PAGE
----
4 January 2006
The US National Institutes of Health (NIH) has launched the pilot phase of an ambitious human cancer genome project. The Cancer Genome Atlas (TCGA) will begin with a feasibility study on the intention to systematically catalogue the genetic changes associated with all forms of human cancers. Genomic changes are known to underlie cancer by disrupting normal mechanisms of controlled cellular growth and development; it is hoped that by cataloguing these changes it will be possible to develop novel therapeutic and diagnostic tools for cancer. The initial phase of the project will concentrate on a few selected types of cancer in order to develop and evaluate systems to identify and characterise mutations and other genetic alterations. It will also seek to develop new technologies, for example for the analysis of epigenetic changes such as methylation.
A Human Cancer Biospecimen Core Resource will process and distribute of cancerous and control tissue samples to centres for genome characterization and sequencing, looking for mutations and larger-scale genomic changes such as copy number changes and/or chromosomal translocations, that are known to contribute to cancer development. These centres will be chosen in 2006. TCGA data will be made publicly available to the international research community.
NIH Director Elias Zerhouni said: "This atlas of genomic changes will provide new insights into the biological basis of cancer, which in turn will lead to new tests to detect cancer in its early, most treatable stages; new therapies to target cancer at its most vulnerable points; and, ultimately, new strategies to prevent cancer" (see press release). NHGRI Director Francis S. Collins commented: "Given the genetic complexity of cancer, we are certain to face many daunting challenges in this pilot. But by pulling together some of the best minds in the cancer and genomics research communities, I am confident that the pilot will succeed, and we will go on to develop an atlas that will accelerate cancer research in ways we cannot even imagine today".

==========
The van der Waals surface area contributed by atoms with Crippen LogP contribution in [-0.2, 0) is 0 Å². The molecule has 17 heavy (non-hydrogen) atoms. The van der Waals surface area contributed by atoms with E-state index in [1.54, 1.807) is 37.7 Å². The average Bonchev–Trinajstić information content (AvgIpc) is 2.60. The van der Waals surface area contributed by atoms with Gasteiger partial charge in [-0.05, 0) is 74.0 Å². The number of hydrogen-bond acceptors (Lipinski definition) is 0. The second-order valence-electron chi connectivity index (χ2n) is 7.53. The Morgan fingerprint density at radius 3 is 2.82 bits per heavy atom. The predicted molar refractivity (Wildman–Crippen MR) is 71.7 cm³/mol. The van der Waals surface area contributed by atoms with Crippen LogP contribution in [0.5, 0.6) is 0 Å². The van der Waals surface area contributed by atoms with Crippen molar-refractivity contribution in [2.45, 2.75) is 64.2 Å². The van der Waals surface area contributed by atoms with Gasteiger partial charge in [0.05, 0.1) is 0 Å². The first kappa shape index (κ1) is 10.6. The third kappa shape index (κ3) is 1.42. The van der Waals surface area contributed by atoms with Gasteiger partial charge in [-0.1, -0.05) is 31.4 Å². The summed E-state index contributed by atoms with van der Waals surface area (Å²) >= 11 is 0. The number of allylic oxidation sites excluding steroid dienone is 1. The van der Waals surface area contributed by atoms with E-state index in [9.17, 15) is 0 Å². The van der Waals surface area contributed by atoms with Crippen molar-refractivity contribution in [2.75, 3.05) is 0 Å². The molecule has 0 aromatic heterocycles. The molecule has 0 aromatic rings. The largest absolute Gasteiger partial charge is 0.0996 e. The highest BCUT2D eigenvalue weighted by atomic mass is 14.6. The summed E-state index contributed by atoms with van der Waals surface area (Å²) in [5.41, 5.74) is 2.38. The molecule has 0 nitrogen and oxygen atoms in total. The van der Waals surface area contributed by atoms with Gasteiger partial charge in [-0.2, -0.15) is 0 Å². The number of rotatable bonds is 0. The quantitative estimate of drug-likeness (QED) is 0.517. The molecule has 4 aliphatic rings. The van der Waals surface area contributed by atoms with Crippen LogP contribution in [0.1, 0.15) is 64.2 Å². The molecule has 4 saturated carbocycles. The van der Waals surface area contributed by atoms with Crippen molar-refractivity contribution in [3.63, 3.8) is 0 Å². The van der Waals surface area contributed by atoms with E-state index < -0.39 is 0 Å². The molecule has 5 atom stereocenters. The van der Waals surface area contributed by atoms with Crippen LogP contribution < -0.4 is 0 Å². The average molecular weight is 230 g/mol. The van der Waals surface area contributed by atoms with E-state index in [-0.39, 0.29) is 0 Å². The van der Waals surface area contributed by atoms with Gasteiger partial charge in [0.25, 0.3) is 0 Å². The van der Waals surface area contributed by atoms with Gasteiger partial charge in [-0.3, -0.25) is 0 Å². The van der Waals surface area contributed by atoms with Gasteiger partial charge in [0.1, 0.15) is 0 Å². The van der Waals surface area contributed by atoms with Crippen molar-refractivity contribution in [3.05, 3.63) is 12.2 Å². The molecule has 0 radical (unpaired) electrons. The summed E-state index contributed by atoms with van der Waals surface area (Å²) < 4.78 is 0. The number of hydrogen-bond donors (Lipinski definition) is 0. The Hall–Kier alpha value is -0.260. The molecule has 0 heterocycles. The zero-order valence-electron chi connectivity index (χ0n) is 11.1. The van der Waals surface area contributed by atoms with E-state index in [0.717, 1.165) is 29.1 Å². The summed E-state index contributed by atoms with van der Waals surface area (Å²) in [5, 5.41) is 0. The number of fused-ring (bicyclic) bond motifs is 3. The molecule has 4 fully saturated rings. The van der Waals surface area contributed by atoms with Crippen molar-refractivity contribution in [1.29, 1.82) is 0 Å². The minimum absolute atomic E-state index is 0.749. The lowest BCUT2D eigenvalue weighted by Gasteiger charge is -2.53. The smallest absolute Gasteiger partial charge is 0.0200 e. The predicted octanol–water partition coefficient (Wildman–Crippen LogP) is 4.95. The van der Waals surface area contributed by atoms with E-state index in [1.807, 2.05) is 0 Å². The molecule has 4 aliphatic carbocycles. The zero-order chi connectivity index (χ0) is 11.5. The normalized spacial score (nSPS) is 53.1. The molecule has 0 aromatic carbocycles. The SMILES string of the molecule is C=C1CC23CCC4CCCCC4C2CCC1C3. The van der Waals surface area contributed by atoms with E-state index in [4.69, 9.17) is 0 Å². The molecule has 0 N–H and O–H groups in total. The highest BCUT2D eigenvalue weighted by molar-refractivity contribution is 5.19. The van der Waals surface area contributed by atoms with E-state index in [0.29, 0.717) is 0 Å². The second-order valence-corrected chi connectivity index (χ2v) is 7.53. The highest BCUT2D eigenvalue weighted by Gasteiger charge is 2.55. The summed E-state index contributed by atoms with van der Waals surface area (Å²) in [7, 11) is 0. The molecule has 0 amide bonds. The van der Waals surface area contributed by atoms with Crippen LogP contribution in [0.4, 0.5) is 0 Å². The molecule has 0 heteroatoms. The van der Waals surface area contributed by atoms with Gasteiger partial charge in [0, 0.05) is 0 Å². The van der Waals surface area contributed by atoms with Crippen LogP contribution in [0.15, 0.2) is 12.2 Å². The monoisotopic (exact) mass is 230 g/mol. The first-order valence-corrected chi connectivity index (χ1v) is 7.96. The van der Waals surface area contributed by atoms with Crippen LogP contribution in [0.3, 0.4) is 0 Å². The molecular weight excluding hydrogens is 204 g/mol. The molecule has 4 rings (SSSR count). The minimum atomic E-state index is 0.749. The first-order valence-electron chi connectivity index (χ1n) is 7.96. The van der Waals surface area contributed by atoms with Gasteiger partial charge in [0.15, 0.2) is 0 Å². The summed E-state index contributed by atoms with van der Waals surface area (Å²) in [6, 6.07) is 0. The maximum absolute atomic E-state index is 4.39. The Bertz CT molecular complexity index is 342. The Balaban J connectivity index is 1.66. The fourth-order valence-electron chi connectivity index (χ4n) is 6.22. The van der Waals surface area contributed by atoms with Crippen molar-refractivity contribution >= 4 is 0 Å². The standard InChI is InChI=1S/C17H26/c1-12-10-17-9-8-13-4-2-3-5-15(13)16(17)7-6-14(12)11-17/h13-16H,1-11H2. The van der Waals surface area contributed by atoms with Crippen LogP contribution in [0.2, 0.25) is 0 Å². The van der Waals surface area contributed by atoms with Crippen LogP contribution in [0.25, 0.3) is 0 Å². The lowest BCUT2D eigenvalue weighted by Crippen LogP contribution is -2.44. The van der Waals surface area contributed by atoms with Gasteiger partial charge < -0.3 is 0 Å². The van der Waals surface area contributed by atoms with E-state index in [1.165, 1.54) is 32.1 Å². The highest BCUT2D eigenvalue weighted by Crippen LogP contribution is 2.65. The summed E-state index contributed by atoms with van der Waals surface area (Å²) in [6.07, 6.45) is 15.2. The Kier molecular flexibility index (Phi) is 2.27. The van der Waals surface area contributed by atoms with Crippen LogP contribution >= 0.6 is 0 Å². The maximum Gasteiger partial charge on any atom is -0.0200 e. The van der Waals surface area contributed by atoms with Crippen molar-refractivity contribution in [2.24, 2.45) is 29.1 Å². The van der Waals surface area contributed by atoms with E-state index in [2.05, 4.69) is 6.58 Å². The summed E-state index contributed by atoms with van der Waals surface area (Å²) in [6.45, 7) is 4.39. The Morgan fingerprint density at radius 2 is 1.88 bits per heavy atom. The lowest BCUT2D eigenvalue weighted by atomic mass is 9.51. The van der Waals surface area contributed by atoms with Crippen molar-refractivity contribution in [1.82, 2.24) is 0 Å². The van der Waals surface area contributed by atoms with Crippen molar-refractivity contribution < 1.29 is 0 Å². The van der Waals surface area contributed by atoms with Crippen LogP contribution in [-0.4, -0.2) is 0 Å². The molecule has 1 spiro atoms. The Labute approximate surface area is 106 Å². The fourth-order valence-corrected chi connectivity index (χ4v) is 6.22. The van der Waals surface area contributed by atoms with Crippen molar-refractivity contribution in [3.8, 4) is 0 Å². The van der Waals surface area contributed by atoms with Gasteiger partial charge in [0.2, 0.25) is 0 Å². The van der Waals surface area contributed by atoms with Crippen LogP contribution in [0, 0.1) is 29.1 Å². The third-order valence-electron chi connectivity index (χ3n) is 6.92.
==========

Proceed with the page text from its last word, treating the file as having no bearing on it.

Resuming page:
Funding for the project ($100 million over three years) will be provided by the National Cancer Institute (NCI) and the National Human Genome Research Institute (NHGRI). Project supporters have cited the success of the UK Cancer Genome Project run by the Wellcome Trust Sanger Institute as an exemplar of the potential benefits of such initiatives, but others think that the project may cost too much for limited benefits, and say that the money would be better spent on basic cancer research (see Check E (2005) Nature 438, 894).